My 5 sec sprint power increased by 6%, from 806W in January to 856W in May, showing the positive effect of my off-the-bike strength training.
2. CARDIAC DRIFT
My cardiac drift was essentially unchanged throughout the lockdown period. It was either negative or very slightly positive (<2%) on 2h rides at a steady power output between 60% and 77% of critical power. In line with Dr Stephen Seiler’s recent findings, it started to increase around the 2h30 mark, and by the end of a 4h ride it was in the range 6-8%. My weight loss on the 4h rides was around 1.5kg so there might be a small dehydration effect here.
3. STRENGTH & CONDITIONING
In normal times I don’t do enough strength and conditioning (S&C) training, so the lockdown was a real opportunity to increase this. Mindful of the risk of making sudden large changes, I added a relatively modest 1h30 of S&C training per week. Two thirds of this time was focused on core strength through various Pilates exercises as well as planks; the remaining third was spent on leg strength, mainly single leg squats and wall sits.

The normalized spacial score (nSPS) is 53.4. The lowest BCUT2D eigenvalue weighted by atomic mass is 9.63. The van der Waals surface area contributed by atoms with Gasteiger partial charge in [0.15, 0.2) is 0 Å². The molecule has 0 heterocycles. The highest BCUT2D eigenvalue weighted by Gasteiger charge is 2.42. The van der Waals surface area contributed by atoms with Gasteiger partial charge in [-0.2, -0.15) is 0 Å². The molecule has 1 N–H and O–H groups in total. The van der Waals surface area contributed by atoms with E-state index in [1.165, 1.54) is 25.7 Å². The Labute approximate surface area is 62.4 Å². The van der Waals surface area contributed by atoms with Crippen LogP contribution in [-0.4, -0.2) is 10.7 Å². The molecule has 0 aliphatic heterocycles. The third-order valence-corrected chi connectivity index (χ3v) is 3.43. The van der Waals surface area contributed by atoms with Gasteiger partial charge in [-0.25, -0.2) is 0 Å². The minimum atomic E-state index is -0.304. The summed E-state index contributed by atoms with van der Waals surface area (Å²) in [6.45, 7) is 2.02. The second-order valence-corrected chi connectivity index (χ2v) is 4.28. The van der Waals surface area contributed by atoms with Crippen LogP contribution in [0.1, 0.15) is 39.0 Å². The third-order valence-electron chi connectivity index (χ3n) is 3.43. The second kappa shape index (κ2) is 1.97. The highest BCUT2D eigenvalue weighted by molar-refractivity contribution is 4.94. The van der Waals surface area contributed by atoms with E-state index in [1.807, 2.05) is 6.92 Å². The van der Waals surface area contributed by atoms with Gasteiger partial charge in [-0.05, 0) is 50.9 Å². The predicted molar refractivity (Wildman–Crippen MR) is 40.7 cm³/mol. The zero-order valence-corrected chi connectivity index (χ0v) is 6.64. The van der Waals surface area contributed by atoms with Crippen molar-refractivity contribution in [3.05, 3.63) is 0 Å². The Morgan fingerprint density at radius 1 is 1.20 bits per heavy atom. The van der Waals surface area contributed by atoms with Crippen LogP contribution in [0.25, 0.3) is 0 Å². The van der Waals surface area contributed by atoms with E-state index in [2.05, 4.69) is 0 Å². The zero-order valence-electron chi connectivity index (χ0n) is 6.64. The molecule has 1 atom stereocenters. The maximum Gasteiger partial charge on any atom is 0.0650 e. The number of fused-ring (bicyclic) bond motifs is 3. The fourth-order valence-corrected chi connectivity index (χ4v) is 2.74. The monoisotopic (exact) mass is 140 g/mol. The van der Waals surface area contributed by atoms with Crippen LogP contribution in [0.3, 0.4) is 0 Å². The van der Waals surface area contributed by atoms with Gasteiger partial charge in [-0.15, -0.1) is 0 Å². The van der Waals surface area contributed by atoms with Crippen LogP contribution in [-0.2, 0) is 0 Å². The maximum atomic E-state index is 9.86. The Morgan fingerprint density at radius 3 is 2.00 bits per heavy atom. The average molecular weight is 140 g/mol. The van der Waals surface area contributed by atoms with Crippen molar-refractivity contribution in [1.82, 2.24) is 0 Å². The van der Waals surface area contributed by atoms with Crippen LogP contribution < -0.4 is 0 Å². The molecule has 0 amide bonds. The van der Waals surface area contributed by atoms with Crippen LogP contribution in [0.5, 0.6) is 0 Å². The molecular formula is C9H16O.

In terms of results, I made good progress on all measures: improving times or the number of repetitions by up to 35%. This impressive improvement is probably more a reflection of my low starting point than anything else, but it’s likely that increased core and leg strength will have contributed to my improved cycling performance.
4. YOU CAN’T WIN THEM ALL…
What about my weight? I had intended to lose 1-2 kg during the lockdown, but in fact I failed to make the necessary effort and 8 weeks later my weight was unchanged. Oh well…